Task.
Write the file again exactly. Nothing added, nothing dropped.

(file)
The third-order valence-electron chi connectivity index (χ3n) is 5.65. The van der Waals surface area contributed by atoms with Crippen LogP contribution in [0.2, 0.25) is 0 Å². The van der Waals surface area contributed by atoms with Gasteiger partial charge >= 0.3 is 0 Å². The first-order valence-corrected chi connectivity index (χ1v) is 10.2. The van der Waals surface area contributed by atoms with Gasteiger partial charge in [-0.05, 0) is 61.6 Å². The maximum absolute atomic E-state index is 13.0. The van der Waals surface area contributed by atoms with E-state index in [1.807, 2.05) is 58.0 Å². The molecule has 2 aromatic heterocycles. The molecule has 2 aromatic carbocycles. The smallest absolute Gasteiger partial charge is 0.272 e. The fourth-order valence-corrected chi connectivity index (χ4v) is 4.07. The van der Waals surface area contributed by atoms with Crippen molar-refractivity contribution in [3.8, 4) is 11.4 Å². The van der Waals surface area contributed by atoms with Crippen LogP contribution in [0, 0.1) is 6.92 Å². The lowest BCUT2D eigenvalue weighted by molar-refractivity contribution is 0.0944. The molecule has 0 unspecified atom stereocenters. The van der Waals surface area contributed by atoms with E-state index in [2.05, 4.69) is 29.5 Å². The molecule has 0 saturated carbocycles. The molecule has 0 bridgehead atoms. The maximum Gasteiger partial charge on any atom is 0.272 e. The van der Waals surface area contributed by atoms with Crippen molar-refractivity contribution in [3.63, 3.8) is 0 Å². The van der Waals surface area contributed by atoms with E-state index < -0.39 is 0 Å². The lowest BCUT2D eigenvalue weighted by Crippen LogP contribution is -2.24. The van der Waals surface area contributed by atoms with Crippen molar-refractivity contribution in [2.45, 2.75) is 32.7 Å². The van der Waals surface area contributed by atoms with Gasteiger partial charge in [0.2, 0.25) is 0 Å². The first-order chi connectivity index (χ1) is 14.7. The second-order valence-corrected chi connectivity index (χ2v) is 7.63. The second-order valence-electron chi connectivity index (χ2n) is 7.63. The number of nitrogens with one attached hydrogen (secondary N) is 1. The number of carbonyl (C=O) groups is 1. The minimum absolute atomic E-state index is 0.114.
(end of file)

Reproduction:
The third-order valence-electron chi connectivity index (χ3n) is 5.65. The van der Waals surface area contributed by atoms with Crippen LogP contribution in [0.2, 0.25) is 0 Å². The van der Waals surface area contributed by atoms with Gasteiger partial charge >= 0.3 is 0 Å². The first-order valence-corrected chi connectivity index (χ1v) is 10.2. The van der Waals surface area contributed by atoms with Gasteiger partial charge in [-0.05, 0) is 61.6 Å². The maximum absolute atomic E-state index is 13.0. The van der Waals surface area contributed by atoms with E-state index in [1.807, 2.05) is 58.0 Å². The molecule has 2 aromatic heterocycles. The molecule has 2 aromatic carbocycles. The smallest absolute Gasteiger partial charge is 0.272 e. The fourth-order valence-corrected chi connectivity index (χ4v) is 4.07. The van der Waals surface area contributed by atoms with Crippen molar-refractivity contribution in [3.8, 4) is 11.4 Å². The van der Waals surface area contributed by atoms with Crippen LogP contribution in [0, 0.1) is 6.92 Å². The lowest BCUT2D eigenvalue weighted by molar-refractivity contribution is 0.0944. The molecule has 0 unspecified atom stereocenters. The van der Waals surface area contributed by atoms with E-state index in [2.05, 4.69) is 29.5 Å². The molecule has 0 saturated carbocycles. The molecule has 0 bridgehead atoms. The maximum Gasteiger partial charge on any atom is 0.272 e. The van der Waals surface area contributed by atoms with Crippen molar-refractivity contribution in [3.63, 3.8) is 0 Å². The van der Waals surface area contributed by atoms with E-state index < -0.39 is 0 Å². The lowest BCUT2D eigenvalue weighted by Crippen LogP contribution is -2.24. The van der Waals surface area contributed by atoms with Crippen molar-refractivity contribution in [2.45, 2.75) is 32.7 Å². The van der Waals surface area contributed by atoms with Gasteiger partial charge in [0.2, 0.25) is 0 Å². The first-order chi connectivity index (χ1) is 14.7. The second-order valence-corrected chi connectivity index (χ2v) is 7.63. The second-order valence-electron chi connectivity index (χ2n) is 7.63. The number of nitrogens with one attached hydrogen (secondary N) is 1. The number of carbonyl (C=O) groups is 1. The minimum absolute atomic E-state index is 0.114.